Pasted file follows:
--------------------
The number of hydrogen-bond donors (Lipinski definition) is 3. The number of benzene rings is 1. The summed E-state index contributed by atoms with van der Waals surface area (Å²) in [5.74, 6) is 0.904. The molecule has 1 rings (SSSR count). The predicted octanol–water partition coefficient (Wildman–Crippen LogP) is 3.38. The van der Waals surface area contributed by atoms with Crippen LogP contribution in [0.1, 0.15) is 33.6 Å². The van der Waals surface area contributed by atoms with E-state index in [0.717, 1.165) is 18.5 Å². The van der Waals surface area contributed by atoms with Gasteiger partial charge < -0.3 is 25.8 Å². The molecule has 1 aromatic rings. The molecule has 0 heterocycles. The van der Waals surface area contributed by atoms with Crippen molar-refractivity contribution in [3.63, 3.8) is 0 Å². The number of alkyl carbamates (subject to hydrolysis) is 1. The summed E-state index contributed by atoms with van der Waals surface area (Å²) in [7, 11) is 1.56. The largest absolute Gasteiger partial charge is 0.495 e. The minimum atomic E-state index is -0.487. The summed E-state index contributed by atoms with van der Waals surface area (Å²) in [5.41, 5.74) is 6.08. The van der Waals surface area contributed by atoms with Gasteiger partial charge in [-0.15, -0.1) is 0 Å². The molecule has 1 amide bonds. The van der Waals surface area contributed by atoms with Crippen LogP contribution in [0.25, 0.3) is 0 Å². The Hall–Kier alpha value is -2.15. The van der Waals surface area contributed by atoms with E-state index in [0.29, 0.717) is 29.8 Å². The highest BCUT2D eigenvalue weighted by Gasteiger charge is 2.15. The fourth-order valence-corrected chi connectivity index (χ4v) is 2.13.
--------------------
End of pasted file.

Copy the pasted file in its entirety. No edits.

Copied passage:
The number of hydrogen-bond donors (Lipinski definition) is 3. The number of benzene rings is 1. The summed E-state index contributed by atoms with van der Waals surface area (Å²) in [5.74, 6) is 0.904. The molecule has 1 rings (SSSR count). The predicted octanol–water partition coefficient (Wildman–Crippen LogP) is 3.38. The van der Waals surface area contributed by atoms with Crippen LogP contribution in [0.1, 0.15) is 33.6 Å². The van der Waals surface area contributed by atoms with E-state index in [0.717, 1.165) is 18.5 Å². The van der Waals surface area contributed by atoms with Gasteiger partial charge < -0.3 is 25.8 Å². The molecule has 1 aromatic rings. The molecule has 0 heterocycles. The van der Waals surface area contributed by atoms with Crippen molar-refractivity contribution in [3.63, 3.8) is 0 Å². The number of alkyl carbamates (subject to hydrolysis) is 1. The summed E-state index contributed by atoms with van der Waals surface area (Å²) in [7, 11) is 1.56. The largest absolute Gasteiger partial charge is 0.495 e. The minimum atomic E-state index is -0.487. The summed E-state index contributed by atoms with van der Waals surface area (Å²) in [5.41, 5.74) is 6.08. The van der Waals surface area contributed by atoms with Gasteiger partial charge in [-0.15, -0.1) is 0 Å². The molecule has 1 amide bonds. The van der Waals surface area contributed by atoms with Crippen LogP contribution in [0.25, 0.3) is 0 Å². The Hall–Kier alpha value is -2.15. The van der Waals surface area contributed by atoms with E-state index in [0.29, 0.717) is 29.8 Å². The highest BCUT2D eigenvalue weighted by Gasteiger charge is 2.15. The fourth-order valence-corrected chi connectivity index (χ4v) is 2.13.